Working Memory Task
In the current study we administered the three-back working memory task , in which subjects viewed a continuous sequence of stimuli and have to decide whether each presented stimulus matches the item shown three stimuli earlier in the sequence. Subjects were instructed to respond with their right dominant hand by pressing one button for the “target” (“Yes” response), and another button for the “non-target” (“No” response) trials.
Subjects performed a letter-detection and a spatial version of the task. In order to avoid any possible confounds, in both conditions we adopted physically identical items (letters) shown at different locations of the screen. The task domain (letter-detection or spatial) was simply manipulated through the initial task instructions. In the letter-detection condition, we asked the subjects to retain and match the stimuli based upon the identity (letter) criteria while, in the spatial task, they were instructed to encode and match the stimuli by their positions. Notably, participants were explicitly told to ignore the task-irrelevant feature of the stimuli. This was done in order to suggest a strategy during task execution that might favor the active focusing on the task-relevant domain and enhancement of its representation in memory.
In order to measure cross-domain biasing effects, we manipulated some of the non-target trials (“No” responses). Specifically, on some non-target trials, the item presented on the screen matched the item seen three trials before on the irrelevant domain. For instance, in the letter-detection condition, some of the displayed letters matched the three-back item by its spatial location (irrelevant domain) but not by its identity. Similarly, in the spatial condition, stimuli on some trials did match the three-back stimulus by its identity (irrelevant domain) but not by its location. We labeled these kinds of non-target trials as “non-target lures”. All the others non-target trials were identified as “non-target control”.
The same kind of manipulation was employed on some target trials (“Yes” responses). In both the letter-detection and spatial conditions, on some trials, the stimulus matched the three-back item on both identity and location features. We hypothesized that this could boost item familiarity and recollection, thus, resulting in a facilitation effect. We labeled these kinds of target trials as “target-lures”. All the other target trials, in which stimuli were matched only on the relevant domain, were identified as “target control” (Figure 1A).
Panel A: Subjects were administered two versions (verbal and spatial) of a three-back memory task with identical stimuli (letters) presented at different locations of the screen. Four examples of the different kinds of trials used in the study are presented. Panel B: The time line of a single trial.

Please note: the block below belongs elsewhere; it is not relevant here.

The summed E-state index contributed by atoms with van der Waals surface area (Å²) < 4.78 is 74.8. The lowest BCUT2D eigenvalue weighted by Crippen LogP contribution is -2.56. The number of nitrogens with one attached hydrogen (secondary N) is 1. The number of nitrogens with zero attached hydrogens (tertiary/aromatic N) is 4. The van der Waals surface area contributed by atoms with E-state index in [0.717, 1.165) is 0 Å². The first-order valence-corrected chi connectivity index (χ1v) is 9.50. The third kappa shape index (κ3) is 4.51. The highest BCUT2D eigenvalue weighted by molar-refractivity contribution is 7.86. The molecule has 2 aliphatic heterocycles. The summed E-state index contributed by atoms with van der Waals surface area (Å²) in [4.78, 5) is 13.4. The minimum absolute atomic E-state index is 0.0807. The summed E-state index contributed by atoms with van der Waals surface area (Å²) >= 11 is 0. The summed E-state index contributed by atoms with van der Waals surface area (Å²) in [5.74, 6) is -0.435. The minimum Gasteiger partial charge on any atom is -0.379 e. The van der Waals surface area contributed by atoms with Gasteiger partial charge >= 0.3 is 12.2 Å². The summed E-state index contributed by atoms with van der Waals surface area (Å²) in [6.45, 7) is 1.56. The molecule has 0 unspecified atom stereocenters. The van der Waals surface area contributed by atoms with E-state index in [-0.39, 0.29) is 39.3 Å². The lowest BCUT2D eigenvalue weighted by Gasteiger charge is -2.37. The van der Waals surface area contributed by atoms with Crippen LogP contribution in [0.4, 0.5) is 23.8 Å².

Besides the WM task, participants were also assessed with the Raven's Advanced Progressive Matrices (RAPM; ). RAPM is a test of visuo-spatial abstract reasoning and it has been proven to load highly on the g factor. It is commonly considered a reliable measure of fluid reasoning (gf) – i.e. a factor belonging to the second broad stratum together with the crystallized intelligence as depicted in the hierarchic model of cognitive abilities .
A PC-compatible computer running Cogent 2000 (developed by the Cogent 2000 team at the FIL and the ICN, University College London, UK) under Matlab (The Mathworks Company, Natick, MA, USA) controlled stimuli presentation and data acquisition. Items were chosen from a pool of 10 different uppercase letters. Notably, in order to minimize the number of stimuli features, we decided to use only uppercase letters instead of randomly changing between upper and lowercase. However, to ensure the use of verbal codifications of the stimuli, we explicitly asked participants to adopt such an encoding process. The location of the presented letter was selected among 10 different positions on the screen, which were spaced around the circumferences of two imaginary circles centered on the cross (see Figure 1B: ITEM, the dots represent the different locations). Each letter and stimulus position had the same probability of occurrence within each block (10%) and was pseudorandomly selected in order to accomplish experimental manipulations.